Surely Jesus told us these things to encourage us to pray, to remind us that we should think of him this way — a generous Father to his children. He loves to see us pray: a Shepherd eager to bless, a King eager to give to his subjects. And then, with that fresh reminder of God’s eagerness to hear our prayers and answer them, I turn to the promises of the new covenant.
Turning Promises into Prayers
Now, remember that the new covenant, according to Ezekiel 36, is different from the Mosaic covenant because it doesn’t just come with demands from outside; it comes with enablement to do the commands from inside. He says, “I will cause you to walk in my statutes” (Ezekiel 36:27). “I’m not going to just give you statutes — I will cause you to walk in my statutes.” That’s the key of the new covenant. And Jesus said that this new covenant was secured by himself by his own blood. He held up the cup at the Last Supper: “This cup that is poured out for you is the new covenant in my blood” (Luke 22:20). He bought it, and so it is sure.
So here are some of the precious new-covenant promises that I turn into prayers for beloved unbelievers.
‘Become his God.’
And I will give them one heart, and a new spirit I will put within them. I will remove the heart of stone from their flesh and give them a heart of flesh, that they may walk in my statutes and keep my rules and obey them. And they shall be my people, and I will be their God.
So, pray like this for your husband: “Dear Father, I pray for my precious husband that you would, in your great mercy, bought by the blood of Jesus, take out the heart of stone and give him a tender, soft heart toward you. Put a new spirit in him. Give him a new disposition to love your word and keep it. Become his God. Make him your child.”
‘Circumcise his heart.’
Or here’s another new-covenant promise, from Deuteronomy 30:6. God looks to the day when a prophet like Moses will arise — namely, Jesus — and promises this for his chosen ones:
The Lord your God will circumcise your heart and the heart of your offspring, so that you will love the Lord your God with all your heart and with all your soul, that you may live.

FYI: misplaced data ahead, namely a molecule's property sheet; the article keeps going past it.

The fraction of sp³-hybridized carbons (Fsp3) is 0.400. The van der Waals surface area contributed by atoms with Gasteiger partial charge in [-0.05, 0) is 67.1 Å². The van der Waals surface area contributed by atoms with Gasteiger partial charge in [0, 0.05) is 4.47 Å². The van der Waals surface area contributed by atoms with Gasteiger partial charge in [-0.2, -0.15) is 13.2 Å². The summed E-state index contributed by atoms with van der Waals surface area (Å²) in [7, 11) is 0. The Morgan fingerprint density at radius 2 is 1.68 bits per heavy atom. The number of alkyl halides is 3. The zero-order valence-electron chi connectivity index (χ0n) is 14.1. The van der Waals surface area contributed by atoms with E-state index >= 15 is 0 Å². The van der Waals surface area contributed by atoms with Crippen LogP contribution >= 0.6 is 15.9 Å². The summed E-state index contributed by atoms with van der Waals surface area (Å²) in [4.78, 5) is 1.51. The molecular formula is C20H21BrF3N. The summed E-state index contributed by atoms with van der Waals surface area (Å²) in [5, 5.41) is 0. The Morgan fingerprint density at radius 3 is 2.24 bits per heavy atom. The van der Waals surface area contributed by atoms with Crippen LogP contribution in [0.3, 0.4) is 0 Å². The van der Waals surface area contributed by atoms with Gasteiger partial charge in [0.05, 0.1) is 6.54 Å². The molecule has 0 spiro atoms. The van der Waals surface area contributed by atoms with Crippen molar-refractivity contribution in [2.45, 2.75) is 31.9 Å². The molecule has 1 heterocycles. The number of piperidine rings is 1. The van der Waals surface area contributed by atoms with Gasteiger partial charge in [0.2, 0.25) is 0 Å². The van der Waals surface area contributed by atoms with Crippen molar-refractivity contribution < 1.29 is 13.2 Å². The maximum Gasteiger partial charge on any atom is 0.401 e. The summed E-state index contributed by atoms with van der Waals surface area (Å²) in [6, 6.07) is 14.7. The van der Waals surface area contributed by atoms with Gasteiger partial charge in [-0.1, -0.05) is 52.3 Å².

So, you pray, “O Father, none of us loves you first and turns your heart to love us. We can’t love you unless you in your great, free, gracious love first circumcises our hearts. You must cut away the old nature of self-exaltation and self-rule. You did this for me. I didn’t deserve that any more than my husband does. O God, I plead with you, circumcise his heart so that it is set free from resistance to your truth and goodness and beauty. Cause him, O Lord, to love you because of Christ.”
‘Grant him repentance.’
Or think of the instruction and the promise in 2 Timothy 2:24–26. It applies, I think, to all of us who at any time use the word in prayer to try to lead an unbeliever out of darkness. It says this:
The Lord’s servant [now that would be me, that would be this wife] must not be quarrelsome but kind to everyone, able to teach, patiently enduring evil, correcting his opponents with gentleness. God may perhaps grant them repentance leading to a knowledge of the truth, and they may come to their senses and escape from the snare of the devil, after being captured by him to do his will.
So, we pray, “Father, even though no one deserves to be saved, no one deserves the gift of repentance, no one deserves escape from the devil, nevertheless, you are a God of mercy. I know this because I escaped when I was just as blind and snared in deadness of heart as my husband. Here I am praying, loving you, trusting you — amazing grace in my life! So, you are a God of mercy, and if you will, you can grant repentance, and liberation, and faith, and life. I know you have mercy on whom you have mercy. I know you are free and all-wise, and as your child, I am asking that, for the glory of your grace, you would give repentance to my husband.”
Do Not Lose Heart
And we could go on, of course — on and on, in fact — turning the promises and the works of God into prayers.
We could turn Acts 16:14 into this: “Lord, open his heart like you did Lydia’s.” Or we could turn 2 Corinthians 4:6 into this: “Father, shine into their hearts with the light of the gospel of the glory of God in the face of Christ.” Or we could pray the words of Jesus in Luke 18:27: “Lord Jesus, you said of the conversion of the rich man, ‘What is impossible with man is possible with God.’ So do the impossible, I pray. Convert my husband.”
So, Rose, we are with you in this great work of wrestling in prayer for your beloved unbeliever. Let’s not forget the words of Jesus in Luke 18:1: “always . . . pray and [do] not lose heart.”